I have to say, I loved The Kitchen Counter Cooking School! Not only is this a memoir – a well-written one at that – but it’s also a cookbook. Flinn has an easy, fun writing style that kept me interested and highly entertained. I love the idea for the book and I connected to many of the individuals’ struggles to feel confident cooking healthy, delicious meals for their families. Although I have developed quite a bit over the last few years in my own cooking abilities, confidence in the kitchen is something I still really struggle with. So it was great to read about these women who were WAY less skilled than myself in this area improve so much in just a few weeks. It was inspiring, actually.

Also, this book taught me so much! I honestly can say that I will use many of the recipes provided in The Kitchen Counter Cooking School. Not only are there simple recipes like Alfredo sauce, but there are more complicated ones that I previously would have been nervous to attempt. But Flinn’s cooking philosophy really resonated with me, and much of the advice she gave the women in her class I plan to take to heart and apply to my own cooking endeavors.

I have to say that if you are an amateur foodie like myself, or interested in developing your own cooking skills, I highly recommend The Kitchen Counter Cooking School. Not only is Flinn clearly a talented chef, she has excellent writing abilities as well.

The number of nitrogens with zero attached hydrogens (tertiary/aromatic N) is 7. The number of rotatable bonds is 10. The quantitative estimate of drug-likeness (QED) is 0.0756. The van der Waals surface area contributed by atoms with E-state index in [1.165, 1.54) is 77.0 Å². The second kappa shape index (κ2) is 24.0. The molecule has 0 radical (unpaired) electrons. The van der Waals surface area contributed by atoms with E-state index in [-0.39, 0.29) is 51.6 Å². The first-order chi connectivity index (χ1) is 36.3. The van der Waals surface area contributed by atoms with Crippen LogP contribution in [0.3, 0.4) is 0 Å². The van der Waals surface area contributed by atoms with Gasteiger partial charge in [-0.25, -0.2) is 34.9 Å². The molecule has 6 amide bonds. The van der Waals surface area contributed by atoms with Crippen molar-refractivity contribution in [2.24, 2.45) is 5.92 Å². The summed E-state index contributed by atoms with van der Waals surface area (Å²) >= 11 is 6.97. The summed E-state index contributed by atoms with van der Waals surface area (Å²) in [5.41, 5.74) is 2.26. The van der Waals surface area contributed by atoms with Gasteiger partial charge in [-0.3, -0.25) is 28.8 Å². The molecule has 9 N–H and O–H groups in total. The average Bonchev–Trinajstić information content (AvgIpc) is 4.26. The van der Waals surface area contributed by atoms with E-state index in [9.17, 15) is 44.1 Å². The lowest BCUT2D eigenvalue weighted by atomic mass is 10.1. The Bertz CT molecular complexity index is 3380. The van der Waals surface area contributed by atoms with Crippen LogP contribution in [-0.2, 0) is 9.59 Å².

Weekend Cooking is hosted by Beth Fish Reads and takes place every Saturday. Drop by her blog for more foodie/cooking posts!

Weekend Cooking: 400 Calorie Fix by Liz Vaccariello and Mindy Hermann

400 Calorie Fix: The Easy New Rule for Permanent Weight Loss! 400 Calorie Fix: The Easy New Rule for Permanent Weight Loss by Liz Vacariello and Mindy Hermann
Published by Rodale Books

Research shows that the best way to lose weight and keep it off is to control caloric intake while maintaining an overall healthy diet and exercise plan. 400 Calorie Fix has a new secret to controlling calories – keep all meals at or around 400 calories. By doing this, a person can eat anywhere from three to six meals each day depending on individual needs. This book explains the science behind this rule, explains how it can be applied to any person’s individual situation, and then gives tons of examples of 400 calorie meals, in terms of restaurant meals, frozen food type meals, and meals to cook.